Indeed, in June, Taser International issued a training bulletin, warning that "[r]epeated, prolonged, and/or continuous exposure(s) to the [Taser] electrical discharge may cause strong muscle contractions" that could "impair breathing ... particularly when the probes are placed across the chest or diaphragm." Further, according to the bulletin, when dealing with individuals exhibiting signs of excited delirium, police should be careful to use the Taser in combination "with physical restraint techniques to minimize the total duration of the struggle and minimize the total duration of [Taser] system stimulation." The company issued the bulletin, in part, because it "has come to our attention that there may be a training issue where [police] are avoiding touching the subject [of the use of force] during the Taser application," the bulletin reads – meaning, apparently, that instead of taking advantage of the Taser-induced incapacitation, some officers were waiting to move in to cuff the suspect until after the jolt was complete, thereby necessitating repeated strikes.

Taser foes quickly pointed to the report as evidence that the Taser is more dangerous than the company had previously led the public to believe. Not true, says Steve Tuttle, Taser International's vice-president of communications. The point of the bulletin was to provide additional information that could be helpful in building law enforcement Taser-use policies, Tuttle said, and not to suggest that the Taser is lethal. "If we found evidence in medical testing that would lead us toward [that conclusion, we would say so]," Tuttle says. "In fact, [Tasers] are not risk-free at all. We've been in the forefront of that too. The first manual we put out said, 'Watch out: These can put an eye out!'"

And although Taser foes claim that more than 100 people have died after being shocked with the weapon, Tuttle notes that the Taser has been cleared as the cause of death in almost every case. In fact, he said last month, by the second week in November the Taser had already been "cleared" in three recent deaths – including Clark's.

Open Questions

Clark's family isn't as convinced as Tuttle and Peacock that the Taser played no part in Michael Clark's death, says Nelson Linder, who has secured an outside expert to review Peacock's work in the case. Questions in the Clark case are not likely to be resolved by Peacock's categorical refusal to consider contributing factors to Clark's death. And it doesn't help that the Travis Co. Medical Examiner's Office has made several recent, high profile errors – including a botched toxicology testing in the emotionally charged police shooting death of Daniel Rocha. In October, county commissioners ordered an audit of the office that will focus on medical practices and procedures. (For a list of recent cases in question, see "Trouble at the ME's Office," below.)

On the day the Clark autopsy was released, APD officials issued a brief press statement, noting that the department "continues to believe that the proper use of Tasers is critical to ensure situations are resolved with minimal injuries to officers and suspects," and pointing out that Peacock ruled that Clark's death was "accidental" and "did not result from the deployment of Tasers by officers." Nonetheless, in the same statement, the department announced that City Manager Toby Futrell has asked EMS Medical Director Ed Racht to "develop a committee of local medical professionals to research the medical implications associated with the use of Tasers." In the intervening weeks, Futrell's directive resulted in an upcoming conference of medical directors, physicians, and academics from across the nation – including Racht's counterparts in Chicago, San Francisco, Nashville, New York, Houston, and Dallas – who will converge in Austin on Dec. 8-9 to "review the clinical literature, the medical literature, [and] the published data," Racht said recently, related to the medical effects of Tasers. The goal, Racht said, will be to help "our communities" understand the medical implications of Taser use.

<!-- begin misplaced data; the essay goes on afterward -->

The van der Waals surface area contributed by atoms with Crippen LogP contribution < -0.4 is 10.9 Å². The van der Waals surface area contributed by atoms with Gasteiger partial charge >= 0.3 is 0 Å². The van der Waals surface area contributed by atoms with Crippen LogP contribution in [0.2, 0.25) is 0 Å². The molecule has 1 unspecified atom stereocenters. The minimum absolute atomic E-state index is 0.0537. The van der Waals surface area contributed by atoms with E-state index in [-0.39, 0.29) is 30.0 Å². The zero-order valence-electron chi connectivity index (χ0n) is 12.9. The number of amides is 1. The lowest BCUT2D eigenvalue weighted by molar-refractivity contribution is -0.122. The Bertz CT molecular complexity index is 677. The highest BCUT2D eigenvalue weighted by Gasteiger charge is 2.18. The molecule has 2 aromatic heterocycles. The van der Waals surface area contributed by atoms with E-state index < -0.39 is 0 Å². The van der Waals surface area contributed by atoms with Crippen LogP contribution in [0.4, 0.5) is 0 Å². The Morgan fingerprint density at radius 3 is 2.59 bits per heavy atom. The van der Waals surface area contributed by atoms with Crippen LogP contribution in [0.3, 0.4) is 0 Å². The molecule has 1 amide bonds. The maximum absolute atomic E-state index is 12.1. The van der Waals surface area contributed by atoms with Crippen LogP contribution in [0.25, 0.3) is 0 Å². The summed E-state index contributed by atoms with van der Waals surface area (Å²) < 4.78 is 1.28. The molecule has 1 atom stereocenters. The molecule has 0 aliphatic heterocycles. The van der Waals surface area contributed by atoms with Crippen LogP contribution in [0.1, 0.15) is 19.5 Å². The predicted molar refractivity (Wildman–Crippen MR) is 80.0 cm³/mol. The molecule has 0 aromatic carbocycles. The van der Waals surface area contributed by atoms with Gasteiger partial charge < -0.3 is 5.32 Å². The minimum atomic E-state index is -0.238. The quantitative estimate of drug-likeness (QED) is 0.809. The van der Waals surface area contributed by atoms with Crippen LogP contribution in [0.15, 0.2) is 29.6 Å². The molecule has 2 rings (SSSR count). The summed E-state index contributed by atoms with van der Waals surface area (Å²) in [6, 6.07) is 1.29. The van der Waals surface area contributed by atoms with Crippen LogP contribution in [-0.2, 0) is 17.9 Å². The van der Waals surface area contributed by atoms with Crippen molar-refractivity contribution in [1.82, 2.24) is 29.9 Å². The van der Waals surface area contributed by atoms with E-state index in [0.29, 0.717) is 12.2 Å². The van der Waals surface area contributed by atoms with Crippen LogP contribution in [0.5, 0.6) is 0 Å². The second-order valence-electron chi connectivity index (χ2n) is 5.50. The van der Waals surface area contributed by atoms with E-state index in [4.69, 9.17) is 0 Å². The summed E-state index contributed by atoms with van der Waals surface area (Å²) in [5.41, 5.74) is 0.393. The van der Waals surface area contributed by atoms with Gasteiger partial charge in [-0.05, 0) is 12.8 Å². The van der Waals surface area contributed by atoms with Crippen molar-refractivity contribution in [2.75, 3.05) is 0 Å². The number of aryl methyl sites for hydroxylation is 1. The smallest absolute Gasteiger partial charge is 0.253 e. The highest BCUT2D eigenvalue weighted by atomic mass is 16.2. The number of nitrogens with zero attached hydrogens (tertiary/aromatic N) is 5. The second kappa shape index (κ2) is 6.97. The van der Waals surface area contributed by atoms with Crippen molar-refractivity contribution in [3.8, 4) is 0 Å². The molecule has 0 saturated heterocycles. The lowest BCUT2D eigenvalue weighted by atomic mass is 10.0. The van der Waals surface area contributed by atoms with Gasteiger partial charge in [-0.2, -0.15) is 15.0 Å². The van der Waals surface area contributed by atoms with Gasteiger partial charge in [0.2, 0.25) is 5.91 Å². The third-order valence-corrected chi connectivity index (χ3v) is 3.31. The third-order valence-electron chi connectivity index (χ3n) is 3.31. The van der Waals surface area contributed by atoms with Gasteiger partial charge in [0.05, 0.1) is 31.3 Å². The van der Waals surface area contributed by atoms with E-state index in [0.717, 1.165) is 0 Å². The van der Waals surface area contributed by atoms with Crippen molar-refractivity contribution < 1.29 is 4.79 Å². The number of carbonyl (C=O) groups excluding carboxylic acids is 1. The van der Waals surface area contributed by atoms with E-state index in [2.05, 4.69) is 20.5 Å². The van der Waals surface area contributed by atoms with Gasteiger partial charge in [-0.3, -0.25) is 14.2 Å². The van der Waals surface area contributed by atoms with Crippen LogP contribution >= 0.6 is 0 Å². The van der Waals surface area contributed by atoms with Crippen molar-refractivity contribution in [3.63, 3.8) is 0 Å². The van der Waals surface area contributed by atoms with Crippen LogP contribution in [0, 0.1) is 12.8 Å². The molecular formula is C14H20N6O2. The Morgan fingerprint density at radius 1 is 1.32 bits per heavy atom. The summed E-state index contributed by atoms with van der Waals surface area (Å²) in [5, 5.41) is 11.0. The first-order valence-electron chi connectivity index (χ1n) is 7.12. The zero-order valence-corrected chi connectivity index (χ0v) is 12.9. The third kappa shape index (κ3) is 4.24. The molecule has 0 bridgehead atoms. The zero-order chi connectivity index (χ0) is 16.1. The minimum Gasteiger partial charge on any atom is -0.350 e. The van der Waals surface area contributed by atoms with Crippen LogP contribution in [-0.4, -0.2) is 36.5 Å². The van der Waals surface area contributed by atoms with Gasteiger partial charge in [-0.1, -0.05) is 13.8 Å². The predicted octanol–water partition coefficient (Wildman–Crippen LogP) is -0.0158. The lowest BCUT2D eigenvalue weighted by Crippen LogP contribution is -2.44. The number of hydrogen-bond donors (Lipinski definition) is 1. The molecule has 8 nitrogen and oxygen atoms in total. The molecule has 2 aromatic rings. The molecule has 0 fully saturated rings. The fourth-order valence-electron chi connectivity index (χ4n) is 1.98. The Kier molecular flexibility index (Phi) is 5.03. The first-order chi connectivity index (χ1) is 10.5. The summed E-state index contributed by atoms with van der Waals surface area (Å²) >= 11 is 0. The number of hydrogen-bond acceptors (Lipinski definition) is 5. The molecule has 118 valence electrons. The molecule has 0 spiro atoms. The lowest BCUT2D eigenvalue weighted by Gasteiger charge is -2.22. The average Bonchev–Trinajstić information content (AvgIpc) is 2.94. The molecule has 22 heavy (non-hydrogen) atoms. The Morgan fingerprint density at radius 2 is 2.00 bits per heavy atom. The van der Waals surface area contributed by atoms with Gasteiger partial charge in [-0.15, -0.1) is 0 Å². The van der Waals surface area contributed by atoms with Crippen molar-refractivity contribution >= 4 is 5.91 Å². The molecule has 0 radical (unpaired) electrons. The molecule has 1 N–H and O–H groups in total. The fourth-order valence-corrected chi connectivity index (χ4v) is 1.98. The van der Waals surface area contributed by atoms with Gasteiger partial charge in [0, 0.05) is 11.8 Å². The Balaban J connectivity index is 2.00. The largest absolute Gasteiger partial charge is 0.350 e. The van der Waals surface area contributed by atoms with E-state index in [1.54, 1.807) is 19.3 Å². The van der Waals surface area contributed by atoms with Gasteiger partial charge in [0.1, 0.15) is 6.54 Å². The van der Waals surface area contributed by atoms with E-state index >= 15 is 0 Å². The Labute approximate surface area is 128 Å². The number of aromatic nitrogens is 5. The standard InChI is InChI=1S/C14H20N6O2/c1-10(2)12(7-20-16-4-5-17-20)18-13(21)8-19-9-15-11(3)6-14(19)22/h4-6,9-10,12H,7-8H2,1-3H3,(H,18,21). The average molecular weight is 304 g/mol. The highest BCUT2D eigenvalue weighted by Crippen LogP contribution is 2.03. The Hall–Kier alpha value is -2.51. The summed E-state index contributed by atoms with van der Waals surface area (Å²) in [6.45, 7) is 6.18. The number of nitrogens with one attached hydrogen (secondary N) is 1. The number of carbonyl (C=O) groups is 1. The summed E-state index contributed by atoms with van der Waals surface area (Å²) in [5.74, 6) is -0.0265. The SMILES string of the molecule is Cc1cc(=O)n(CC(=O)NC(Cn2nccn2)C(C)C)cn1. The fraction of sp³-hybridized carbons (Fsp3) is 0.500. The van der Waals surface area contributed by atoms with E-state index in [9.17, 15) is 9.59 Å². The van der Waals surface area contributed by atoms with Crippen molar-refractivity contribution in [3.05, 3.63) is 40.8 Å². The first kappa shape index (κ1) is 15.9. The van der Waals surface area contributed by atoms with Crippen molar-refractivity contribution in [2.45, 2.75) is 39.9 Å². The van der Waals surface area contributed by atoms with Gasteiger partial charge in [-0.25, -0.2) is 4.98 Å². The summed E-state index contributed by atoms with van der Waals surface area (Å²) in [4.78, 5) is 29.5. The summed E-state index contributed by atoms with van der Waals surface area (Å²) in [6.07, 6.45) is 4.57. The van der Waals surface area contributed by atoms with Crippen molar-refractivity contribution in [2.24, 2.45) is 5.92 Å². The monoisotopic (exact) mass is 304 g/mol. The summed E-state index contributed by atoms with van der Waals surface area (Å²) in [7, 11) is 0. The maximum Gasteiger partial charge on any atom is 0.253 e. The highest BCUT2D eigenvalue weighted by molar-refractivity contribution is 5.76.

"All of us, clinically, are struggling with the same issues," says Racht. "It's an emotionally charged issue, a clinically charged issue, that is important to all sides." Racht said the panel of medical professionals hope to come up with a set of medical recommendations "that [we] can take back to [our] communities and start doing the best we can." Moreover, Racht said that this week, independently of the police department, a panel of five local medical experts – including Racht as well as Peacock – plans to convene to review the record on Clark's case in particular, in an effort to try to understand the "medical implications" of Clark's death. Racht said the panel's findings will be made public. "The purpose," he said, "is to let the public know" why Clark died.

And that, says Dr. Baden, is an admirable goal that should also help police better do their job – "The police are equally being misled by a diagnosis of sickle cell," he said. "They assume that is correct." end story